Pitch No. 52 from Carmona, a 93-mph sinker in the second inning, hung over the plate and Curtis Granderson took advantage by belting a two-run home run into the second deck in right field to make it 4-0 Yankees.
So when Carmona's 53rd pitch hung a little too close to Mark Teixeira's head, forcing the Yankees' first baseman to duck and take one on the upper back, Girardi was sure this was not the case of another pitch getting away.
As Teixeira angrily jumped to his feet and yelled toward Carmona -- telling the right-hander he "must've really missed his spot on that one" -- Girardi stormed out of the dugout.
Yankees players responded to their manager's actions, and just like that, the benches and bullpens had cleared, with Girardi and Indians manager Manny Acta appearing ready to take the main event while Teixeira and Carmona settled into the undercard.
"I can't tell you 100 percent, but it's as sure as I can get, because of the way he pitches," Girardi said of Carmona's intent in plunking Teixeira.
No punches were thrown, order was ultimately restored and the Yankees went on to score seven more runs in an 11-7 win, their first in four games.
In their three previous losses to the rival Red Sox, six Yankees were hit. CC Sabathia plunked David Ortiz on Thursday, seemingly ending the matter once and for all, but tempers resurfaced on Friday in the second inning.
"If you want to send a message, if you're upset the way you're pitching and upset you gave up a home run, just throw the ball below the waist," Teixeira said. "I've been hit plenty of times in my career, but any time it's a purpose pitch up near my head, near my neck, I don't like that."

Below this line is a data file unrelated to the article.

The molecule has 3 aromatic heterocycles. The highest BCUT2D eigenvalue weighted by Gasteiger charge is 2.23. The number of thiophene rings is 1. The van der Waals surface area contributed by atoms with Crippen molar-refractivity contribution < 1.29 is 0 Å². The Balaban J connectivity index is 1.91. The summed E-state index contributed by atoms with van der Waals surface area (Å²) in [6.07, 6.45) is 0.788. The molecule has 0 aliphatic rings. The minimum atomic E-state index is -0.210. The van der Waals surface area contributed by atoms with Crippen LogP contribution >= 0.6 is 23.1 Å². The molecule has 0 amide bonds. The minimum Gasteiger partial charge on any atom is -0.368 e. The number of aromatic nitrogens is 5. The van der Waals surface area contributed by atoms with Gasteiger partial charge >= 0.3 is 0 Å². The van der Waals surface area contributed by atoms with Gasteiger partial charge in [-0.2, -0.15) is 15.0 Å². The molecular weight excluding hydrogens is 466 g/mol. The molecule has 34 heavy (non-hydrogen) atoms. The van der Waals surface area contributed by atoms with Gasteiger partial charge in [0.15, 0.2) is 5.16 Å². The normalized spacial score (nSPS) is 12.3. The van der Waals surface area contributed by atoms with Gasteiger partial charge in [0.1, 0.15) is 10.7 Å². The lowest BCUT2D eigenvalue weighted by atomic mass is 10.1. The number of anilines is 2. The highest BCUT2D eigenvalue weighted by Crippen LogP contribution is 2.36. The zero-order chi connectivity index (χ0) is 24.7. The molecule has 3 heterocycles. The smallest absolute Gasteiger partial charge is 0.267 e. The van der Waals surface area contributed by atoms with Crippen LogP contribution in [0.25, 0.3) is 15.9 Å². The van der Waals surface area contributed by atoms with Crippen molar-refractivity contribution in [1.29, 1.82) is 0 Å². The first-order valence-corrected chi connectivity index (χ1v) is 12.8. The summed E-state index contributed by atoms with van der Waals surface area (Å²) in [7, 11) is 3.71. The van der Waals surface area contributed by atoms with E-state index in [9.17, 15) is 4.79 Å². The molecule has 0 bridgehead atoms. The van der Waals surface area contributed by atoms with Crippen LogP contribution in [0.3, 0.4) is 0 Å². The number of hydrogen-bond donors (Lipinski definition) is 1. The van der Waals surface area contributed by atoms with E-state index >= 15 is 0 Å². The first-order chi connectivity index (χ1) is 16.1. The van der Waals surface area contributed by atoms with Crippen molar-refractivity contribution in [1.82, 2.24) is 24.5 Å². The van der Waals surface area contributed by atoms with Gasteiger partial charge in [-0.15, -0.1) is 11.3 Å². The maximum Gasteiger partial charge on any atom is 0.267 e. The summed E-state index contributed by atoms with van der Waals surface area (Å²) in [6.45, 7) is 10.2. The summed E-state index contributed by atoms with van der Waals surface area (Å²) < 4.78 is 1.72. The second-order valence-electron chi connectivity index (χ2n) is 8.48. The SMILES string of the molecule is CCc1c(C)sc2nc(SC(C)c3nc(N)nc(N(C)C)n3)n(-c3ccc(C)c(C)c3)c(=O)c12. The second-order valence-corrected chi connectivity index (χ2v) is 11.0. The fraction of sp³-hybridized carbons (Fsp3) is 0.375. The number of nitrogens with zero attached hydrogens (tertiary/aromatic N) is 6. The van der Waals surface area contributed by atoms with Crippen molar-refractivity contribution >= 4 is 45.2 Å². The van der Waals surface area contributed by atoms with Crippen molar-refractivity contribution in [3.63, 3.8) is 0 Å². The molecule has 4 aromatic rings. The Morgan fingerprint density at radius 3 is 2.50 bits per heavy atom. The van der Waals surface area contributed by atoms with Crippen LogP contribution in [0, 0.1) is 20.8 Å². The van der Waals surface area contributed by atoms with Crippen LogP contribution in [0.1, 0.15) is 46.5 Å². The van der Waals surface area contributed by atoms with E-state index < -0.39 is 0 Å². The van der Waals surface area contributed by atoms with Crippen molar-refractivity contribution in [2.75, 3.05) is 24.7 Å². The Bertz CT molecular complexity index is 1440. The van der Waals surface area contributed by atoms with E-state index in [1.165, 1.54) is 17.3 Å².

Teixeira has been hit seven times this season, more than any other Yankee. He was hit in the right knee on Tuesday by Jon Lester and knocked out of the game.
Wanting to protect his guy, Girardi was the first of many to step onto the field, hoping that if anyone would be ejected, it would be him.
That was not the case, and neither Girardi nor Acta read much into their exchange afterward.
Acta said the gist of it was, "He did. He didn't. He did. He didn't."
Carmona left after the game without speaking to reporters.
With three games left in this series, Teixeira was not sure if the back-and-forth would continue between two teams with identical records.
"I guess when pitchers are getting hit around they can throw at us," Teixeira said. "That's just the way the game is."
Matt Fortuna is an associate reporter for MLB.com. This story was not subject to the approval of Major League Baseball or its clubs.